In the 1980s and 1990s, the French denounced the U.S. as “domineering,” criticized our policies, rejected “Reaganomics,” and hailed a farmer who trashed a McDonald’s site as a national hero. Yet at the same time they said they liked Americans, fought with us in Desert Storm, deregulated their economy, and flocked to see Hollywood movies. How does a historian square persistent anti-Americanism with French esteem for the U.S. and receptivity to Americanization? In this presentation to the Washington History Seminar, “Unmitigated Gaul: The French Confront America, 1980-2000,” Richard Kuisel of Georgetown University deciphered French attitudes toward American policies, practices and values during these turbulent years.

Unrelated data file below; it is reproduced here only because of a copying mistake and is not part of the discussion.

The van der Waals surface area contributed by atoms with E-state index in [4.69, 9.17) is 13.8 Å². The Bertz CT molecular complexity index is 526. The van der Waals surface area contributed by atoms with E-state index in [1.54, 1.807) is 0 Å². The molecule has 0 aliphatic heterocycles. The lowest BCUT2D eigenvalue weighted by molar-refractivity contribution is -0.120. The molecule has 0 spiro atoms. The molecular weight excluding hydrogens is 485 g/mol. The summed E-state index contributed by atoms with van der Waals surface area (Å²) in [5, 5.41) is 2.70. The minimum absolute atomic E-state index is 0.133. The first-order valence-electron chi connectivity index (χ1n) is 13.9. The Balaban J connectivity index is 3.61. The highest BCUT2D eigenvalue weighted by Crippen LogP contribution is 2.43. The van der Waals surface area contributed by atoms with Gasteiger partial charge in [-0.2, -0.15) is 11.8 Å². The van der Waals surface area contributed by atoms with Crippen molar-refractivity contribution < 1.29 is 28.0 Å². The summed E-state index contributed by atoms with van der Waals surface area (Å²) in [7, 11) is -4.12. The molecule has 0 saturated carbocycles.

Kuisel holds a joint appointment at the Center for German and European Studies and the History Department at Georgetown University where he teaches contemporary European history. His award-winning book, Seducing the French: The Dilemma of Americanization (1993), was a prequel to his new study: The French Way: How France Embraced and Rejected American Values and Power (2011).
A webcast and podcast of his seminar are available at Unmitigated Gaul.